• Sodium dodecyl sulfate-polyacrylamide gel electrophoresis of perchloric acid extracts of RCA-1 tumor, followed by immunoblotting with the above-mentioned anti-CEA reagents, revealed that rat CEA activity resided in components with a molecular weight of approximately 350 kD [22].


  1. The hereditary renal cell carcinoma 3;8 translocation fuses FHIT to a patched-related gene, TRC8. Gemmill, R.M., West, J.D., Boldog, F., Tanaka, N., Robinson, L.J., Smith, D.I., Li, F., Drabkin, H.A. Proc. Natl. Acad. Sci. U.S.A. (1998) [Pubmed]
  2. The TRC8 hereditary kidney cancer gene suppresses growth and functions with VHL in a common pathway. Gemmill, R.M., Bemis, L.T., Lee, J.P., Sozen, M.A., Baron, A., Zeng, C., Erickson, P.F., Hooper, J.E., Drabkin, H.A. Oncogene (2002) [Pubmed]
  3. Lectin binding studies of parotid salivary glycoproteins in Sjögren's syndrome. Carpenter, G.H., Pankhurst, C.L., Proctor, G.B. Electrophoresis (1999) [Pubmed]
  4. RING fingers mediate ubiquitin-conjugating enzyme (E2)-dependent ubiquitination. Lorick, K.L., Jensen, J.P., Fang, S., Ong, A.M., Hatakeyama, S., Weissman, A.M. Proc. Natl. Acad. Sci. U.S.A. (1999) [Pubmed]
  5. Activation of the inducible form of nitric oxide synthase in the brains of patients with multiple sclerosis. Bagasra, O., Michaels, F.H., Zheng, Y.M., Bobroski, L.E., Spitsin, S.V., Fu, Z.F., Tawadros, R., Koprowski, H. Proc. Natl. Acad. Sci. U.S.A. (1995) [Pubmed]
  6. Expression of Ricinus communis receptors on epithelial cells in oral carcinomas and oral wounds. Dabelsteen, E., Mackenzie, I.C. Cancer Res. (1978) [Pubmed]
  7. Lectin histochemistry of human gliomas. Wang, X.C., Kochi, N., Tani, E., Kaba, K., Matsumoto, T., Shindo, H. Acta Neuropathol. (1989) [Pubmed]
  8. Purification and sequencing of radish seed calmodulin antagonists phosphorylated by calcium-dependent protein kinase. Polya, G.M., Chandra, S., Condron, R. Plant Physiol. (1993) [Pubmed]
  9. Ultrastructural identification of Ricinus communis agglutinin-1 positive cells in primary dissociated cell cultures of human embryonic brain. Bobryshev, Y., Ashwell, K. Arch. Histol. Cytol. (1994) [Pubmed]
  10. Morphological study of microglia in human mesencephalon during the development and aging. Wierzba-Bobrowicz, T., Gwiazda, E., Poszwińska, Z. Folia neuropathologica / Association of Polish Neuropathologists and Medical Research Centre, Polish Academy of Sciences. (1995) [Pubmed]
  11. Relationship between Ricinus communis agglutinin-1 binding and nucleolar organizer regions in human gliomas. Niikawa, S., Hara, A., Shirakami, S., Zhang, W., Sakai, N., Yamada, H., Shimokawa, K. Neurol. Med. Chir. (Tokyo) (1993) [Pubmed]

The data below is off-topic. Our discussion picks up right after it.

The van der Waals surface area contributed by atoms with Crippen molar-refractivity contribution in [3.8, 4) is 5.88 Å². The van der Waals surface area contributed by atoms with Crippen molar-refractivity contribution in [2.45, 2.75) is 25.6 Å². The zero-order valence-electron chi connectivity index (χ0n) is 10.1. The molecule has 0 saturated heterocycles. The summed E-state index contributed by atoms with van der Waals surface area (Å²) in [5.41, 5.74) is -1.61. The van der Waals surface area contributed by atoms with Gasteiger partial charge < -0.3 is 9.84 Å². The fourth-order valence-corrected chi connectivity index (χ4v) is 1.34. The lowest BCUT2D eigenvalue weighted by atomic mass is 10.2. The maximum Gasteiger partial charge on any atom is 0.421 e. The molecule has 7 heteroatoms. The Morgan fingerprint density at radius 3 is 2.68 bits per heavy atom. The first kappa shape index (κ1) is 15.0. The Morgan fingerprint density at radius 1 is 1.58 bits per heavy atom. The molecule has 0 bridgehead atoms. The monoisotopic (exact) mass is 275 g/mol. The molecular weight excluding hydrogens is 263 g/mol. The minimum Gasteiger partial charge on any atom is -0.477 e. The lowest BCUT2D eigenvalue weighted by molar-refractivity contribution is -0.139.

12. Cellular localization of an HIV-1 antigen in subacute AIDS encephalitis using an improved double-labeling immunohistochemical method. Kure, K., Lyman, W.D., Weidenheim, K.M., Dickson, D.W. Am. J. Pathol. (1990) [Pubmed]
  13. Microglia in diffuse plaques in hereditary cerebral hemorrhage with amyloidosis (Dutch). An immunohistochemical study. Maat-Schieman, M.L., Rozemuller, A.J., van Duinen, S.G., Haan, J., Eikelenboom, P., Roos, R.A. J. Neuropathol. Exp. Neurol. (1994) [Pubmed]
  14. Fraction A of armadillo submandibular glycoprotein and its desialylated product as sialyl-Tn and Tn receptors for lectins. Wu, A.M., Shen, F., Herp, A., Song, S.C., Wu, J.H. FEBS Lett. (1995) [Pubmed]
  15. Phase II trial of tesmilifene plus mitoxantrone and prednisone for hormone refractory prostate cancer: high subjective and objective response in patients with symptomatic metastases. Raghavan, D., Brandes, L.J., Klapp, K., Snyder, T., Styles, E., Tsao-Wei, D., Lieskovsky, G., Quinn, D.I., Ramsey, E.W. J. Urol. (2005) [Pubmed]
  16. Ferritin immunohistochemistry as a marker for microglia. Kaneko, Y., Kitamoto, T., Tateishi, J., Yamaguchi, K. Acta Neuropathol. (1989) [Pubmed]
  17. Interaction of lectins with human IgE: IgE-binding property and histamine-releasing activity of twelve plant lectins. Shibasaki, M., Sumazaki, R., Isoyama, S., Takita, H. Int. Arch. Allergy Immunol. (1992) [Pubmed]
  18. RING-dependent tumor suppression and G2/M arrest induced by the TRC8 hereditary kidney cancer gene. Brauweiler, A., Lorick, K.L., Lee, J.P., Tsai, Y.C., Chan, D., Weissman, A.M., Drabkin, H.A., Gemmill, R.M. Oncogene (2007) [Pubmed]
  19. Protein immobilization on the surface of liposomes via carbodiimide activation in the presence of N-hydroxysulfosuccinimide. Bogdanov, A.A., Klibanov, A.L., Torchilin, V.P. FEBS Lett. (1988) [Pubmed]
  20. Lectin binding pattern in normal human labial mucosa. Mizukawa, Y., Takata, K., Ookusa, Y., Nagashima, M., Hirano, H. Histochem. J. (1994) [Pubmed]
  21. Study of the distribution of glycosidic residues in eccrine sweat glands, with special reference to the content of sialic acid. Illana, M., Prada, A., Verástegui, C., González Macías, M.C., Fernández-Trujillo, F.J. European journal of histochemistry : EJH. (1997) [Pubmed]
  22. Isolation and characterization of rat carcinoembryonic antigen. Kim, J.G., Abeyounis, C.J. Int. Arch. Allergy Appl. Immunol. (1990) [Pubmed]